Accepted Paper:

has pdf download How to 'cut' without loosing your head?  


Maria Vivod (UMR 7367 Strasbourg France)

Paper short abstract:

Montage appears to be inevitable; the filming is limited by conditions such as the time and the space, by the vision field of the camera. A set of 'rules'- happening in the laboratory - influences the 'final cut'. What are the levels of montage? What are its traps or advantages?

Paper long abstract:

The full objectivity seems to be impracticable during an ethnographic film making - as J. Vigo pointed out, the documentary is in every case a "documented point of view". The images are destined not only to the scientific community but also as a 'feedback' (J.Rouch) to the filmed individual or group. During the montage the author should chose the images which are entering in the 'final cut'. The final cut influences directly the understanding (and the 'misunderstanding') of his work by the public and his 'subjects'. The montage appears to be a way of communication which transmits a kind of 'message' - so what is to be kept and what is to be left out? What is to be transmitted to the viewer? The 'story-creation' is one of the 'dangers' of this procedure. Then again, some elements which could be important for the understanding of this 'message' could be left out…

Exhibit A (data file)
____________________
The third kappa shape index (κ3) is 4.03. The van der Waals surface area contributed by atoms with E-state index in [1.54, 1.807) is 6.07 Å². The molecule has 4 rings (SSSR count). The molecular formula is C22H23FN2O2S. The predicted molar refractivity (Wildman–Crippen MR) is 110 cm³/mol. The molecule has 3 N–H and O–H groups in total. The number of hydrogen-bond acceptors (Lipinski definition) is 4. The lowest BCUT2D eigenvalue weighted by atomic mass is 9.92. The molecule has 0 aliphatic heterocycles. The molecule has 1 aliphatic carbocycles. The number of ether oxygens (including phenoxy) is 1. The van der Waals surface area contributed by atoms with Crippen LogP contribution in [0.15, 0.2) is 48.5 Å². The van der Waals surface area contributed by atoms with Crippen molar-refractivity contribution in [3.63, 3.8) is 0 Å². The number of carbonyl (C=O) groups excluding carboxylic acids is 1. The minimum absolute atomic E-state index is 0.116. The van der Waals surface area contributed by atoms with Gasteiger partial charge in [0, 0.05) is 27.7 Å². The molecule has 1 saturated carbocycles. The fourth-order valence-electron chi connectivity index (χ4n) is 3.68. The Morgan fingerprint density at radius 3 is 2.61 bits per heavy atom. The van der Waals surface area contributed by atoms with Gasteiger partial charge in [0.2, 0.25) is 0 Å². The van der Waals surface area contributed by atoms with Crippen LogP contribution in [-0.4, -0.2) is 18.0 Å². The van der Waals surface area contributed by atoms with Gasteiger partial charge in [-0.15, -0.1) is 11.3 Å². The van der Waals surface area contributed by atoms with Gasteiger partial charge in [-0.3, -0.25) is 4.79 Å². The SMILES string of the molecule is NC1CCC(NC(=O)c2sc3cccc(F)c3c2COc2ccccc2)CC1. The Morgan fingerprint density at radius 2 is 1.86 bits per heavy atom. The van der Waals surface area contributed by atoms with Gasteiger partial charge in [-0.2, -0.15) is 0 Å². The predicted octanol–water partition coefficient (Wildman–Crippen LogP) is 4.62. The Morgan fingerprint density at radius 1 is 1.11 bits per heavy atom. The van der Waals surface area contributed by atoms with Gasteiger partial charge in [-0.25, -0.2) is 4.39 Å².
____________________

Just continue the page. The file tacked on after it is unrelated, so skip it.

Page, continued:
Which are the images that the author can cut out and how to do it?

I would like to analyze examples taken from my fieldwork experience: through the examples I will explain the choice of my filmed subjects, and how I have selected the 'right' sequences for the final cut. What guided my choices? Which were the critics of my fellow colleagues? I will also mention some of the feedbacks, the reactions obtained from the filmed individuals or communities after showing them the final cut.

Panel W086
Transcultural montage: the uses of filmic montage in conveying diversity and mutuality